Cross opens with the credits playing out in panels as though the story were a comic-book. This sets a promising tone. Alas, the show soon becomes overburdened by too many supporting characters who are all given freeze-frame introductions with three-to-four word bios whenever they appear. A more comic-book-like film would have spent time giving each of them individual quirks but most of them just disappear into the scenery as anonymous supporting heavies. Also, it goes without saying, if you are going to introduce a team with specialist skills that they should at least get an opportunity to display such skills throughout whereas most of them do not.
That said, there are several actors who stand out. In particular, the film comes to life whenever it gets Michael Clarke Duncan and Vinnie Jones together. Michael Clarke Duncan is all booming gravitas, giving a performance with the power of his magnificently mellifluous voice alone, while former British footballer Vinnie Jones is gravelly voiced and at his most lethal. It is to Crosss disappointment that the two dont have more scenes together. Michael Clarke Duncan has a magnificent sequence where he employs threats around a pool table but Jones becomes progressively more campier after he is left to be the sole villain in the latter scenes. Even former Beverly Hills 90210 (1990-2000) star Brian Austin Green, an actor who has never much impressed one before, plays with a good deal of laidback charismatic ease in the lead role. On the other hand, Robert Carradine gives an awfully silly performance in what is otherwise a Jeffrey Combs role as a bug-eyed crazy scientist.
Cross is also the only of these action team films of 2010 that actually enters into fantasy. However, these elements seem half-baked and rather silly crosses of invulnerability, bloodlines descended from the gods, the need for sacrifices to activate a staff of power, immortal villains seeking to bring about the end of the world so they can die. There is some vague mythological justification for this but the film freely mixes Ancient Egyptian, Judaic and Greek mythology without concern for incongruity (or quite possibly even having read up on any of the figures it throws in). These elements are displayed with little imagination for all Brian Austin Greens magic cross of the title, it gets to do surprisingly little in the film and could have easily been stripped out as all that we have is at heart a routine action film.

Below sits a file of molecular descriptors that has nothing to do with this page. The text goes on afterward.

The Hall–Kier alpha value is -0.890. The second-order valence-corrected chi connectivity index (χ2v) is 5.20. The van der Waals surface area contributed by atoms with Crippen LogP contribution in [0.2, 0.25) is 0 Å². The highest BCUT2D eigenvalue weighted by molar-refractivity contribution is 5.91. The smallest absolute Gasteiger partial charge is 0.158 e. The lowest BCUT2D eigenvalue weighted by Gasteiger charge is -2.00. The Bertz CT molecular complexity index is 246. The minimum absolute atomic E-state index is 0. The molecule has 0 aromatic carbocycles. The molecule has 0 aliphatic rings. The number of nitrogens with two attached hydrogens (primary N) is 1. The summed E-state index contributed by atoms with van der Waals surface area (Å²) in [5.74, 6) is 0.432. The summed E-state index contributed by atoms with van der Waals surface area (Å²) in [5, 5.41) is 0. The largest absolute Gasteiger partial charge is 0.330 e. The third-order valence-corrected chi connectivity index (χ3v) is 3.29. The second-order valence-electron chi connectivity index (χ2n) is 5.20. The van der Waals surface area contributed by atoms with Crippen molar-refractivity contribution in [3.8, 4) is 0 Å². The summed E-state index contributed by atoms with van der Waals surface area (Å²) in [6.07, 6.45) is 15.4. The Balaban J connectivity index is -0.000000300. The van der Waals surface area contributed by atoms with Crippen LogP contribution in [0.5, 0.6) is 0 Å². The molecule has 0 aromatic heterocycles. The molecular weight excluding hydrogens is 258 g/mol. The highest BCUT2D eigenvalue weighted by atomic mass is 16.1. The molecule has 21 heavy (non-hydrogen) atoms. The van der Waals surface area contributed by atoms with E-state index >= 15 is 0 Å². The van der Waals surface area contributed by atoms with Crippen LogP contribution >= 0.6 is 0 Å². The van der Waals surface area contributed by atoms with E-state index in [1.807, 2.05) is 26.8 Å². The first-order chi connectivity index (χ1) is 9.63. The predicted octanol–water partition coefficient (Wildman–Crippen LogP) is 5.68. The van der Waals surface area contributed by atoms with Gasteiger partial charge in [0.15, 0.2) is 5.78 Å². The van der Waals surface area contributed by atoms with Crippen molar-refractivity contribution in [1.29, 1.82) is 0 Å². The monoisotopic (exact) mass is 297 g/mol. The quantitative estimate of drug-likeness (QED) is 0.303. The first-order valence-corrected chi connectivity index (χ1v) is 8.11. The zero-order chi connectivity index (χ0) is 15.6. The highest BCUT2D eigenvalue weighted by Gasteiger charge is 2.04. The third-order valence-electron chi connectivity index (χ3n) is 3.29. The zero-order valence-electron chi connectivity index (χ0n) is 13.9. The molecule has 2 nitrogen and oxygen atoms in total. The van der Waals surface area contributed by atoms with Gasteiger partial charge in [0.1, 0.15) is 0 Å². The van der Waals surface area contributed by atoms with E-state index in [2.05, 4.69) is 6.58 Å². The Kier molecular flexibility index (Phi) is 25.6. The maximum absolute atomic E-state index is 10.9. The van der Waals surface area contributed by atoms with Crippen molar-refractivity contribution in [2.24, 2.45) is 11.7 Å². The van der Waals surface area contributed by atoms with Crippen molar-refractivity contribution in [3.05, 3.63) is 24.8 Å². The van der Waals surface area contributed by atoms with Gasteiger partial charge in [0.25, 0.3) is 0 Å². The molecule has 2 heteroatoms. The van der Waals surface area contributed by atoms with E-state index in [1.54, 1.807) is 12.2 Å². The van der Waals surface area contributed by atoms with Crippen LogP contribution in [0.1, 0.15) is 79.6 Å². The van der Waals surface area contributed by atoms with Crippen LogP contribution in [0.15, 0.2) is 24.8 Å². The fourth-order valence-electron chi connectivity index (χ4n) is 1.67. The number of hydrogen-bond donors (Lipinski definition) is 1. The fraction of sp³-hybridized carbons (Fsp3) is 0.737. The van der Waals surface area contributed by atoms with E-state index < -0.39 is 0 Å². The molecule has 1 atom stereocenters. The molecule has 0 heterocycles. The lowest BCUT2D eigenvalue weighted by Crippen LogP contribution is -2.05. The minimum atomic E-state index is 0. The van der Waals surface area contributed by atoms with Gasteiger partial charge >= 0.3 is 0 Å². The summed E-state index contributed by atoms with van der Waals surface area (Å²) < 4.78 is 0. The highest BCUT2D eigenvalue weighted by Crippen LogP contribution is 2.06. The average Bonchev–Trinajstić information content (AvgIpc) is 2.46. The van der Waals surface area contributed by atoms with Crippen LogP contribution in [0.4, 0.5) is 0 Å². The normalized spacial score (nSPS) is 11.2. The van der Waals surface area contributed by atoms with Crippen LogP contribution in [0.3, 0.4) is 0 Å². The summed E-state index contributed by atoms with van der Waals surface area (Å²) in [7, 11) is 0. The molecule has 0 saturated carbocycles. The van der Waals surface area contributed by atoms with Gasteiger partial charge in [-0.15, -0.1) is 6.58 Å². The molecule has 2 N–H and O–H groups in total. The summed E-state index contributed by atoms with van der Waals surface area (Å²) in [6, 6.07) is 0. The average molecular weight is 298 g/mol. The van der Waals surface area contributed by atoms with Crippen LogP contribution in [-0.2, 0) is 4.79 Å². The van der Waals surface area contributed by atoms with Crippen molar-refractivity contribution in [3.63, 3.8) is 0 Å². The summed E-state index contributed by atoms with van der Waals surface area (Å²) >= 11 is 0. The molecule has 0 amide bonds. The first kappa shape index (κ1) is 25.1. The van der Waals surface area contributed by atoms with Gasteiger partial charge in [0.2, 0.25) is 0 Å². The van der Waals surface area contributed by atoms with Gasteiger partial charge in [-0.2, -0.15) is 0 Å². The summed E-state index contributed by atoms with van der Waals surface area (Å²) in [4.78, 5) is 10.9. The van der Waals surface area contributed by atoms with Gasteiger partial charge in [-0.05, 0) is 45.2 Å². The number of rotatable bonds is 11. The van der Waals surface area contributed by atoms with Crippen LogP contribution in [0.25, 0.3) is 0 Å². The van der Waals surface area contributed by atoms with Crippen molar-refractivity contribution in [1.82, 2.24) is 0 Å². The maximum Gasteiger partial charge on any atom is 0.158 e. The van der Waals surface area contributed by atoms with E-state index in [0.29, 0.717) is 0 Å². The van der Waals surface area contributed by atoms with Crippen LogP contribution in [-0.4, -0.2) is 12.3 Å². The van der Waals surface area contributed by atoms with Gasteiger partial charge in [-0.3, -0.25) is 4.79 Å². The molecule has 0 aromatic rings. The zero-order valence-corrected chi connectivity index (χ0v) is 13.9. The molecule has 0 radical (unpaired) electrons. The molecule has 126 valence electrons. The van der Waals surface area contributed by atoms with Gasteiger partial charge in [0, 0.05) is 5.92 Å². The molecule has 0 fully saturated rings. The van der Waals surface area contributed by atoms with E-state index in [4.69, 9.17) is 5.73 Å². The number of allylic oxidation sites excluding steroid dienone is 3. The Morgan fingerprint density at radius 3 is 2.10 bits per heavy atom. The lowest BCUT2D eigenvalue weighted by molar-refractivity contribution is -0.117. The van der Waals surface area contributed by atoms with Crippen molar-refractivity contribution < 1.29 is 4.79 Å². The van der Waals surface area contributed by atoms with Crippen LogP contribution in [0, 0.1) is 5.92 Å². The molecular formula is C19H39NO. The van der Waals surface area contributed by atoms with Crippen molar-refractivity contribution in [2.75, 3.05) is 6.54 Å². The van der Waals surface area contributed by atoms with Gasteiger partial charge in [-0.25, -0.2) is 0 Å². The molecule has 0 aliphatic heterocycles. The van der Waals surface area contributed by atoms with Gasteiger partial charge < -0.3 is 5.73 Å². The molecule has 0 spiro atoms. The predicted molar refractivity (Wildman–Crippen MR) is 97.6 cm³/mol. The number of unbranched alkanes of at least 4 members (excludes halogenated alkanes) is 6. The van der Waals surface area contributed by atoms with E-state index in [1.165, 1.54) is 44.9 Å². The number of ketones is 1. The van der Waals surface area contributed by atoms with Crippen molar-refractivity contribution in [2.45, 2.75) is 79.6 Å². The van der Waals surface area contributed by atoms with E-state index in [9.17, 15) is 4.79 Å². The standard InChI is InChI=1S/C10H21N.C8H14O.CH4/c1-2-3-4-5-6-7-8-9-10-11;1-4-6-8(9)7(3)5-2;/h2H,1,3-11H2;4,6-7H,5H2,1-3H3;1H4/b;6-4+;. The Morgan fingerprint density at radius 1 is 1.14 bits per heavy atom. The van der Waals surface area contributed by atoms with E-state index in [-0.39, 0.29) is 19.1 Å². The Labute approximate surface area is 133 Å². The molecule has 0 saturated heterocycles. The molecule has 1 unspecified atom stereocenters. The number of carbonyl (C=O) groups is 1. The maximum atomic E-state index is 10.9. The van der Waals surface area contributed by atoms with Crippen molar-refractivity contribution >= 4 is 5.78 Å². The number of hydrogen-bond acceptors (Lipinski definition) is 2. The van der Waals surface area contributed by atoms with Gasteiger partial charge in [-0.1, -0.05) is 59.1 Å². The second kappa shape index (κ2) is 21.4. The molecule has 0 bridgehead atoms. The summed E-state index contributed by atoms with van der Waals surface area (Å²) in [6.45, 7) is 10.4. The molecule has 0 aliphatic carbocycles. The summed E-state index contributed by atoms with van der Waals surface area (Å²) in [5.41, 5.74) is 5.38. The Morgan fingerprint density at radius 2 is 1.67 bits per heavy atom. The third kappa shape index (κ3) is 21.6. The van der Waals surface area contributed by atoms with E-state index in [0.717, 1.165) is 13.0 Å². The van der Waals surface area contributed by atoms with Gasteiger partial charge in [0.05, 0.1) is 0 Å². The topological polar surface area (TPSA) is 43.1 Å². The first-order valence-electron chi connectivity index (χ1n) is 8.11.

Patrick Durham (who also plays War, one of the members of the action team) makes his debut as director with the film. Unfortunately, for him, the film is operating on a B-budget and, although it tries hard, the action looks cheap and unprofessionally shot. The action scenes are okay, little to write home about, but more than anything feels like a group of wannabes, earnestly and enthusiastically trying to imitate their superiors. Patrick Durham is better known as a producer and has been responsible for a number of other low-budget films with the genre likes of Hoboken Hollow (2006), Tooth and Nail (2007), The Bleeding (2009), The Devils Dozen (2013), which he also directed, and The Wicked Within (2013).
Patrick Durham and many of the cast later returned with a sequel Cross Wars (2017).